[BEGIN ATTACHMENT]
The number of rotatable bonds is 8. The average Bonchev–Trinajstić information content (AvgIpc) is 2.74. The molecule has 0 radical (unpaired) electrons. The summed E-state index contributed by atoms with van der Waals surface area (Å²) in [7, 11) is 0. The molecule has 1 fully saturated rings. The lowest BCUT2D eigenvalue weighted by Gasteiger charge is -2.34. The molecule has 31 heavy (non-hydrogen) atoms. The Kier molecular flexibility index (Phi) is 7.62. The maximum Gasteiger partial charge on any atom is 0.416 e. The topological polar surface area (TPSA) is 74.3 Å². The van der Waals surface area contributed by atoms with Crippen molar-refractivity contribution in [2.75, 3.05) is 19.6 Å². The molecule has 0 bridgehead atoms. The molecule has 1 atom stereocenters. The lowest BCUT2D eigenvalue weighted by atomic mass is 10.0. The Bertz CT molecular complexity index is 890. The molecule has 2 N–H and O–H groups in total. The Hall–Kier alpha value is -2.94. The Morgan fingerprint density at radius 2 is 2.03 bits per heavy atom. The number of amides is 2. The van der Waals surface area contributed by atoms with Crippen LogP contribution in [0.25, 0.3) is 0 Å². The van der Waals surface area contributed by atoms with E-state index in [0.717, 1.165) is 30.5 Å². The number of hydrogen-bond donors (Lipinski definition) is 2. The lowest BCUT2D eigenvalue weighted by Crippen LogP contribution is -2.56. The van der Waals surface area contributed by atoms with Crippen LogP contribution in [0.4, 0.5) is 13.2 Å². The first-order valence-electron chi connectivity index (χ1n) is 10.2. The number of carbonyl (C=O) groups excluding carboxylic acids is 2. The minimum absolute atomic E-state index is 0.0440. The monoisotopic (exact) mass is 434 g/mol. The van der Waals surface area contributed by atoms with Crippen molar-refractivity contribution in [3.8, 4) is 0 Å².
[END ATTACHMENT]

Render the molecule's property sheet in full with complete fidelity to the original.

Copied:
The number of rotatable bonds is 8. The average Bonchev–Trinajstić information content (AvgIpc) is 2.74. The molecule has 0 radical (unpaired) electrons. The summed E-state index contributed by atoms with van der Waals surface area (Å²) in [7, 11) is 0. The molecule has 1 fully saturated rings. The lowest BCUT2D eigenvalue weighted by Gasteiger charge is -2.34. The molecule has 31 heavy (non-hydrogen) atoms. The Kier molecular flexibility index (Phi) is 7.62. The maximum Gasteiger partial charge on any atom is 0.416 e. The topological polar surface area (TPSA) is 74.3 Å². The van der Waals surface area contributed by atoms with Crippen molar-refractivity contribution in [2.75, 3.05) is 19.6 Å². The molecule has 0 bridgehead atoms. The molecule has 1 atom stereocenters. The lowest BCUT2D eigenvalue weighted by atomic mass is 10.0. The Bertz CT molecular complexity index is 890. The molecule has 2 N–H and O–H groups in total. The Hall–Kier alpha value is -2.94. The Morgan fingerprint density at radius 2 is 2.03 bits per heavy atom. The number of amides is 2. The van der Waals surface area contributed by atoms with Crippen LogP contribution in [0.25, 0.3) is 0 Å². The van der Waals surface area contributed by atoms with E-state index in [0.717, 1.165) is 30.5 Å². The number of hydrogen-bond donors (Lipinski definition) is 2. The lowest BCUT2D eigenvalue weighted by Crippen LogP contribution is -2.56. The van der Waals surface area contributed by atoms with Crippen LogP contribution in [0.4, 0.5) is 13.2 Å². The first-order valence-electron chi connectivity index (χ1n) is 10.2. The number of carbonyl (C=O) groups excluding carboxylic acids is 2. The minimum absolute atomic E-state index is 0.0440. The monoisotopic (exact) mass is 434 g/mol. The van der Waals surface area contributed by atoms with Crippen molar-refractivity contribution in [3.8, 4) is 0 Å².